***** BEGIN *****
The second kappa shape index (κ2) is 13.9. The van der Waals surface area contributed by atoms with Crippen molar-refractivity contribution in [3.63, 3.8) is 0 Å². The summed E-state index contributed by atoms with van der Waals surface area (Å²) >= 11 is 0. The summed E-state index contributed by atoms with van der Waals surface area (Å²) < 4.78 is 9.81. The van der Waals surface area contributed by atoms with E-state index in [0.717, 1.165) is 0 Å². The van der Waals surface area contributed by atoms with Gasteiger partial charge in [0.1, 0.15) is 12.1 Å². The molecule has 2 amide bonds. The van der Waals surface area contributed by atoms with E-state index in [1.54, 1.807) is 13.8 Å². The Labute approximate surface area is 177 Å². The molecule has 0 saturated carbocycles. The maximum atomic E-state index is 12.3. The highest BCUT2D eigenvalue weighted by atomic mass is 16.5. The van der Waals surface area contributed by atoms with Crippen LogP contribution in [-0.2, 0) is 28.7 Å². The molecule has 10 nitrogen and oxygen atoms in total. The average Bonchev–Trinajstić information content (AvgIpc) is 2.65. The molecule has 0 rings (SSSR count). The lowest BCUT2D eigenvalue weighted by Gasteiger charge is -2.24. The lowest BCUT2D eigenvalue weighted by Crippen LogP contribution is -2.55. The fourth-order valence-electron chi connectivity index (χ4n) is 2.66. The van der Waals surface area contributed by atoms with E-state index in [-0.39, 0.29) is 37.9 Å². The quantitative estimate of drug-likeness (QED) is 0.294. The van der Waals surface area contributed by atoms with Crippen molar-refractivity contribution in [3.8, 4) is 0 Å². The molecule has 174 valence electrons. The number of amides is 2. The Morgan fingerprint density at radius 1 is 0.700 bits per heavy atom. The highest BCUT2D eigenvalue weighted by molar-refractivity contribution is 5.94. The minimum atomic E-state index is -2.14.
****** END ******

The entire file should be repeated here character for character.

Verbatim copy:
The second kappa shape index (κ2) is 13.9. The van der Waals surface area contributed by atoms with Crippen molar-refractivity contribution in [3.63, 3.8) is 0 Å². The summed E-state index contributed by atoms with van der Waals surface area (Å²) >= 11 is 0. The summed E-state index contributed by atoms with van der Waals surface area (Å²) < 4.78 is 9.81. The van der Waals surface area contributed by atoms with E-state index in [0.717, 1.165) is 0 Å². The van der Waals surface area contributed by atoms with Gasteiger partial charge in [0.1, 0.15) is 12.1 Å². The molecule has 2 amide bonds. The van der Waals surface area contributed by atoms with E-state index in [1.54, 1.807) is 13.8 Å². The Labute approximate surface area is 177 Å². The molecule has 0 saturated carbocycles. The maximum atomic E-state index is 12.3. The highest BCUT2D eigenvalue weighted by atomic mass is 16.5. The van der Waals surface area contributed by atoms with Crippen LogP contribution in [-0.2, 0) is 28.7 Å². The molecule has 10 nitrogen and oxygen atoms in total. The average Bonchev–Trinajstić information content (AvgIpc) is 2.65. The molecule has 0 rings (SSSR count). The lowest BCUT2D eigenvalue weighted by Gasteiger charge is -2.24. The lowest BCUT2D eigenvalue weighted by Crippen LogP contribution is -2.55. The fourth-order valence-electron chi connectivity index (χ4n) is 2.66. The van der Waals surface area contributed by atoms with E-state index in [-0.39, 0.29) is 37.9 Å². The quantitative estimate of drug-likeness (QED) is 0.294. The van der Waals surface area contributed by atoms with Crippen molar-refractivity contribution in [3.8, 4) is 0 Å². The molecule has 174 valence electrons. The number of amides is 2. The Morgan fingerprint density at radius 1 is 0.700 bits per heavy atom. The highest BCUT2D eigenvalue weighted by molar-refractivity contribution is 5.94. The minimum atomic E-state index is -2.14.